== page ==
While mass-market Western desktop machines followed the path of adopting newer architectures such as the Z80 or the 8086 the Soviets instead took their minicomputer technology to that level. It would be interesting to speculate how these machines might further have developed over the 1990s had history been different. Meanwhile we all have a tangible legacy of Soviet PDP/11 microcomputers in the form of Tetris, which was first written on an Elektronika 60.

We know that among our readers there is likely to be a few who encountered similar machines in their heyday, and we hope they’ll share their recollections in the comments. Meanwhile we hope that somehow this collection can be preserved one day. If your thirst for dusty mincomputers knows no bounds, read about the collectors who bought an IBM machine on eBay and got more than they bargained for.

Via Hacker News.

DVK-1 desktop computer, «Переславская неделя» / В. С. Спиридонов  CC-BY-SA 3.0.

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tekvax
2 days ago
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Burlington, Ontario
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Gathering Eclipse Data Via Ham Radio

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A solar eclipse is coming up in just a few weeks, and although with its path of totality near the southern tip of South America means that not many people will be able to see it first-hand, there is an opportunity to get involved with it even at an extreme distance. PhD candidate [Kristina] and the organization HamSCI are trying to learn a little bit more about the effects of an eclipse on radio communications, and all that is required to help is a receiver capable of listening in the 10 MHz range during the time of the eclipse.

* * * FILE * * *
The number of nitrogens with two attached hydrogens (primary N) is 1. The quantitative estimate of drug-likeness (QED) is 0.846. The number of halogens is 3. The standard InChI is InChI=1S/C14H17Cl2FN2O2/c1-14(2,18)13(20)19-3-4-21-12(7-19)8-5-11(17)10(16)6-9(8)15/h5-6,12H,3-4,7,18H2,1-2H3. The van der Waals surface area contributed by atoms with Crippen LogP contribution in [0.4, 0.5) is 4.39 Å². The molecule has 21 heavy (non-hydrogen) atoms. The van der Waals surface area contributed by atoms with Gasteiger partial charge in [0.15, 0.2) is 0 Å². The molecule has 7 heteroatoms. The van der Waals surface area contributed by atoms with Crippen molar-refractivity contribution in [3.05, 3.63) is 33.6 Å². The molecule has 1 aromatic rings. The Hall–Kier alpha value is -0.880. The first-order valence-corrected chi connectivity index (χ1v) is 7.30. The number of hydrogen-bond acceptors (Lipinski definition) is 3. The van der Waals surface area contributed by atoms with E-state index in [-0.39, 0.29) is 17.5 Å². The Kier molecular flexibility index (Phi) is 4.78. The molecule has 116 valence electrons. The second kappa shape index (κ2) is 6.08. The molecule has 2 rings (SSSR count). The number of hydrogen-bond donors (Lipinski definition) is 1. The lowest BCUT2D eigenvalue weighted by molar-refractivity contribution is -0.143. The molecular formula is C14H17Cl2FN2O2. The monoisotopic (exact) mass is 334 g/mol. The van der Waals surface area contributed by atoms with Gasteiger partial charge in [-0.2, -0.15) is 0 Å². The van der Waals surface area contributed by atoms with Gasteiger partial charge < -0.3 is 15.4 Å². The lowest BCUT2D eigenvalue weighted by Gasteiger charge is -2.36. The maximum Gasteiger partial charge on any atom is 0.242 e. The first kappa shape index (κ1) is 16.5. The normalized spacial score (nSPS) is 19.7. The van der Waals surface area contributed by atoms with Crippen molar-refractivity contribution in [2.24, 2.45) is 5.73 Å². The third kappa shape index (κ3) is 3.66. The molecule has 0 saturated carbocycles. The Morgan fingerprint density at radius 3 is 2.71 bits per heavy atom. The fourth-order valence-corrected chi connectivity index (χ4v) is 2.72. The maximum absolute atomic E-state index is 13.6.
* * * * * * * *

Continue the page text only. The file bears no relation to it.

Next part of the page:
It’s well-known that certain radio waves can propagate further depending on the time of day due to changes in many factors such as the state of the ionosphere and the amount of solar activity. What is not known is specifically how the paths can vary over the course of the day. During the eclipse the sun’s interference is minimized, and its impact can be more directly measured in a more controlled experiment. By tuning into particular time stations and recording data during the eclipse, it’s possible to see how exactly the eclipse impacts propagation of these signals. [Kristina] hopes to take all of the data gathered during the event to observe the doppler effect that is expected to occur.

The project requires a large amount of volunteers to listen in to the time stations during the eclipse (even if it is not visible to them) and there are only a few more days before this eclipse happens. If you have the required hardware, which is essentially just a receiver capable of receiving upper-sideband signals in 10 MHz range, it may be worthwhile to give this a shot. If not, there may be some time to cobble together an SDR that can listen in (even an RTL-SDR set up for 10 MHz will work) provided you can use it to record the required samples. It’s definitely a time that ham radio could embrace the hacker community.

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tekvax
3 days ago
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Burlington, Ontario
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Modem noise spectrogram

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Scotty H created this spectrographic animation of a classic dial-up modem's startup noise. Here's a breakdown, by Oona Räisänen, of what each section concerns:

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3 days ago